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June 28th, 2016

Mayo Clinic and Transplant Genomics Collaborating to Develop Individualized Treatments to Minimize Transplant Rejection

By Sharon Rosen

Transplant Genomics 4

A new collaboration is aimed at providing diagnostic tests that can reveal early signs of organ rejection for patients who have undergone an organ transplant. These tests may help physicians adjust immunosuppression medications, which are used to maintain the function of the transplanted organ, prevent organ rejection and minimize side effects.

Mayo Clinic Center for Individualized Medicine is collaborating with Transplant Genomics Inc.(TGI) to develop and commercialize diagnostic tests enabling personalized immunosuppression for solid organ transplant recipients.

Physicians and researchers from Mayo Clinic campuses in Arizona, Florida and Rochester, Minnesota are participating in this collaboration. Principal investigators include: Mark Stegall, M.D., Raymond Heilman, M.D., and Martin Mai, M.D., all from Mayo Clinic Transplant Center.

“At Mayo, our research in this area is focused on improving long-term kidney graft survival, so that patients would lead healthier lives. Genomic analysis of blood can reveal early signs of rejection in transplanted kidneys. The potential clinical utility is to be able to monitor for rejection more frequently than is possible with surveillance biopsies and to individualize immunosuppression in transplant recipients,” says Dr. Stegall.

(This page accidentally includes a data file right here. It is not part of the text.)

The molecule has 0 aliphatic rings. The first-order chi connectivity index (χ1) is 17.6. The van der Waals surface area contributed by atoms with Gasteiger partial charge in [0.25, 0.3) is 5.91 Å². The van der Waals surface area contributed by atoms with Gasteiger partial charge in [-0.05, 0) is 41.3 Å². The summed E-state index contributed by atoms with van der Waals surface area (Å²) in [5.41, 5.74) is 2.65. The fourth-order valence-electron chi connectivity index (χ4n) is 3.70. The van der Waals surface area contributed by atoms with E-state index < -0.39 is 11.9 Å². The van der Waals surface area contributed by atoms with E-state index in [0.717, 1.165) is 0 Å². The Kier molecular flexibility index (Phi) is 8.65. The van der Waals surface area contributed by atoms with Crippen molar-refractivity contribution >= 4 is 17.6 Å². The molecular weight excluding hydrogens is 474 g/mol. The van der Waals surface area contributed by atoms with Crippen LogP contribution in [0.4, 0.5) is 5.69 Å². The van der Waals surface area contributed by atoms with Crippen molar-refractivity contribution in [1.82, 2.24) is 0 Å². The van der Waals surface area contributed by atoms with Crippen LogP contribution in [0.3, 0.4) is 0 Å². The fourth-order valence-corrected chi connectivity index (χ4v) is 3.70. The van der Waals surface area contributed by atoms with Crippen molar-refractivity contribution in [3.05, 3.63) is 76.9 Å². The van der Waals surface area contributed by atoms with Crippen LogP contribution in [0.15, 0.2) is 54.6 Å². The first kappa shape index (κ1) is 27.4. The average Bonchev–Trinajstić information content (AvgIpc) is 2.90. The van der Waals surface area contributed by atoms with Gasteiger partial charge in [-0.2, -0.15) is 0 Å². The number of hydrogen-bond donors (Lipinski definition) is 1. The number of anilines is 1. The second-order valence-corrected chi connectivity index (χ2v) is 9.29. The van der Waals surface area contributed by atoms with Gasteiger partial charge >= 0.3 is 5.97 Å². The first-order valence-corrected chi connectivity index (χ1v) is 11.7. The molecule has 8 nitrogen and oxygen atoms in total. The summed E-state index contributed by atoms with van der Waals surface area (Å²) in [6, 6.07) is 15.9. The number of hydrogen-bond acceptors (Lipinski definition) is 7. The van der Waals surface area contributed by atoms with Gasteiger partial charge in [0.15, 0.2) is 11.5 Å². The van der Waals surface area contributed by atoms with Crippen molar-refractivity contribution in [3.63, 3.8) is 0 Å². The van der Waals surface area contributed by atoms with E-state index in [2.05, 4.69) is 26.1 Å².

This multiyear collaboration includes an assessment of TGI's TruGraf test for renal transplant monitoring, a Mayo Clinic investment in TGI, and the co-development of new tests and technologies for additional targets, including exploratory studies in heart and liver transplantation.

TruGraf’s ability to detect early transplant rejection in patients with stable kidney transplant function will provide physicians with a tool to help provide the appropriate levels of immunosuppressive therapy.

Our first collaborative project together is a case study in individualized medicine in which TruGraf will be used to support decisions around personalized immunosuppression,” says Roy First, M.D., chief medical officer, Transplant Genomics.

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Tags: center for individualized medicine, Dr. Mark Stegall, Dr. Martin Mai, Dr. Raymond Heilman, Dr. Roy First, genomic medicine, immunosuppression, immunosuppression medications, individualized medicine, organ transplant, organ transplant rejection, pharmacogenomics, Precision Medicine, Transplant Genomics, TruGraf test, Uncategorized

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